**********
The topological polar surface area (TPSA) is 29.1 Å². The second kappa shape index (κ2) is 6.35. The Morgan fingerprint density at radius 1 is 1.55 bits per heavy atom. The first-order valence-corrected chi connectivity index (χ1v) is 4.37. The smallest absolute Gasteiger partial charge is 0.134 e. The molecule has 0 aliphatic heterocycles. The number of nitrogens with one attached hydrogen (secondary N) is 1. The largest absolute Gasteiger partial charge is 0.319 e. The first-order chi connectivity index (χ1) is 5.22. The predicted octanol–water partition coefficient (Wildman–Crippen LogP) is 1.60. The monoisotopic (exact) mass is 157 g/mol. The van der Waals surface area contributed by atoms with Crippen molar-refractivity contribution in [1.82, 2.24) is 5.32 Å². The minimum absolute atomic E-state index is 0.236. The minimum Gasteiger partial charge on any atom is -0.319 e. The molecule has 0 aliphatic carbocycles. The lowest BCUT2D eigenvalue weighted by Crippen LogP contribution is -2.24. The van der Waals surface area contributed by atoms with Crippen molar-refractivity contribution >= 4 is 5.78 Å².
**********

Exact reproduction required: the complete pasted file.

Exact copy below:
The topological polar surface area (TPSA) is 29.1 Å². The second kappa shape index (κ2) is 6.35. The Morgan fingerprint density at radius 1 is 1.55 bits per heavy atom. The first-order valence-corrected chi connectivity index (χ1v) is 4.37. The smallest absolute Gasteiger partial charge is 0.134 e. The molecule has 0 aliphatic heterocycles. The number of nitrogens with one attached hydrogen (secondary N) is 1. The largest absolute Gasteiger partial charge is 0.319 e. The first-order chi connectivity index (χ1) is 5.22. The predicted octanol–water partition coefficient (Wildman–Crippen LogP) is 1.60. The monoisotopic (exact) mass is 157 g/mol. The van der Waals surface area contributed by atoms with Crippen molar-refractivity contribution in [1.82, 2.24) is 5.32 Å². The minimum absolute atomic E-state index is 0.236. The minimum Gasteiger partial charge on any atom is -0.319 e. The molecule has 0 aliphatic carbocycles. The lowest BCUT2D eigenvalue weighted by Crippen LogP contribution is -2.24. The van der Waals surface area contributed by atoms with Crippen molar-refractivity contribution >= 4 is 5.78 Å².